resilience starts with information
When it comes to resilience, the self-help industry has it all wrong
Michael Ungar is a professor of social work at Dalhousie University in Halifax, a family therapist and the Canada Research Chair in Child, Family and Community Resilience. In short, he is a world expert in the still mysterious quality that enables some individuals and communities to survive and thrive in the aftermath of trauma ranging from childhood sexual abuse to natural disasters. Ungar is also the author of Change Your World: The Science of Resilience and the True Path to Success, which takes direct aim at what he considers an arrogant and victim-blaming self-help narrative. Positive thinking and personal grit are helpful, Ungar argues, but nurture trumps nature every time: the real royal road to recovery lies in resource-rich, supportive social environments. It really does take a village…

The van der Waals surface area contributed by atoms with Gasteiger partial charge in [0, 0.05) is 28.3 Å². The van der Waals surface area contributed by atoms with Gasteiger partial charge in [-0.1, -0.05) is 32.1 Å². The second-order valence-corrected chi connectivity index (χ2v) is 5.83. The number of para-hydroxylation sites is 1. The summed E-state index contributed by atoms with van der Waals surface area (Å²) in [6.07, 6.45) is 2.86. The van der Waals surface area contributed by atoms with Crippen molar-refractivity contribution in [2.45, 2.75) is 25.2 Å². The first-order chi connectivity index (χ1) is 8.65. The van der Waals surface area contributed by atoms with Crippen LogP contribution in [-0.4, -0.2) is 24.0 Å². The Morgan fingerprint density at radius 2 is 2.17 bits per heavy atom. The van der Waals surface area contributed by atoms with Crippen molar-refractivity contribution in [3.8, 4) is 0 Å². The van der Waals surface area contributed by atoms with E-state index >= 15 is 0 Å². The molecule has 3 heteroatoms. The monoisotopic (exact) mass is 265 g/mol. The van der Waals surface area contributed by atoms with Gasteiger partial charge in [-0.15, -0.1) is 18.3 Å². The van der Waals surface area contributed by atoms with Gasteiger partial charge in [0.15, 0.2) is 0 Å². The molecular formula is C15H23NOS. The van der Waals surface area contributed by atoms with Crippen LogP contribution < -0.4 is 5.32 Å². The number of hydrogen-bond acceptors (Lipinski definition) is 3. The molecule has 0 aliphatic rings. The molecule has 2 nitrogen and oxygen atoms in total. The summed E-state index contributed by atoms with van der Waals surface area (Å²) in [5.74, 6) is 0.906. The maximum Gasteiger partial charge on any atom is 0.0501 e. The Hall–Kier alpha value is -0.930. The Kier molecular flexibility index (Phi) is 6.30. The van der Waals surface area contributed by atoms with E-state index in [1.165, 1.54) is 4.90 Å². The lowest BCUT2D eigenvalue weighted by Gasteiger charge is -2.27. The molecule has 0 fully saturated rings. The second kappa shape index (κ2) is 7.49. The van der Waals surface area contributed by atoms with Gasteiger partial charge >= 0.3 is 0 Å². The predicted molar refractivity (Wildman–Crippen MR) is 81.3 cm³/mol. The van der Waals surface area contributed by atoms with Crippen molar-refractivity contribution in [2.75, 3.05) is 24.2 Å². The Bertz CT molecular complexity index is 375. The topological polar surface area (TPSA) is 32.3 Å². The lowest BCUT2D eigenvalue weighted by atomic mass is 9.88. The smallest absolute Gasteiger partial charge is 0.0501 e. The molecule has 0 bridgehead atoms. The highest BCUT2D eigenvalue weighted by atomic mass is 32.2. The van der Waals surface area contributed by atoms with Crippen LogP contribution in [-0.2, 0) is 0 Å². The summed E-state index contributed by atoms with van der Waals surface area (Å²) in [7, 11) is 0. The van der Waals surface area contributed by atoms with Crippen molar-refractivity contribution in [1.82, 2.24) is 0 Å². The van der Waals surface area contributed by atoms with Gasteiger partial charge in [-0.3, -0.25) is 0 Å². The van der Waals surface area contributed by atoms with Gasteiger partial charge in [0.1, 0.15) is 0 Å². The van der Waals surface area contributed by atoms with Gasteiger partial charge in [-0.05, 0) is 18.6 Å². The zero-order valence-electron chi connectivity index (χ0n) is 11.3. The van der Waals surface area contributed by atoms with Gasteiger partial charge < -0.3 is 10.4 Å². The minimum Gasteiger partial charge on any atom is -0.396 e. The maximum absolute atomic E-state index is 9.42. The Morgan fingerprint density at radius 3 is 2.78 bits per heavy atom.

Put down the self-help books. Resilience is not a DIY endeavour
At a conference about resilience in Brisbane, Australia, I shared a stage with a charismatic speaker named Todd Sampson, who calls himself a “bodyhacker.” He had recently travelled the world training his very ordinary brain to be extraordinary, filming his miraculous acts of courage, endurance and mind control for a television series. People sat spellbound as he described, among other feats, climbing Mount Everest without an oxygen tank. “Our brains are powerful tools,” he told us. “Anyone with a little motivation can train themselves to do great things.”
Posing as an everyman in low-rise jeans and T-shirt, Mr. Sampson told us how we, too, could remake our minds, improve our resilience and perform heroic physical acts such as climbing a 120-metre chimney in the desert surrounding Moab, Utah, even leaping between two ledges – blindfolded.
Like everyone at the conference, I wanted to be inspired by Mr. Sampson, but watching his film crew document his astonishing feats, I knew that not one of us had a hope in hell of climbing a mountain blindfolded. It was all a bad…
Resilience course helps young lawyers to deal with stress
Life as a lawyer can be tough. While students are taught the required professional skills, historically they have not been equipped with what they need to help them cope mentally and physically with the job.
The ground-breaking “resilience” classes launched by Zoe Swan, the undergraduate law courses leader at the University of Brighton, are set to change this. Swan, who is also a health and wellbeing coach, suggests that the classes should be compulsory for all law students…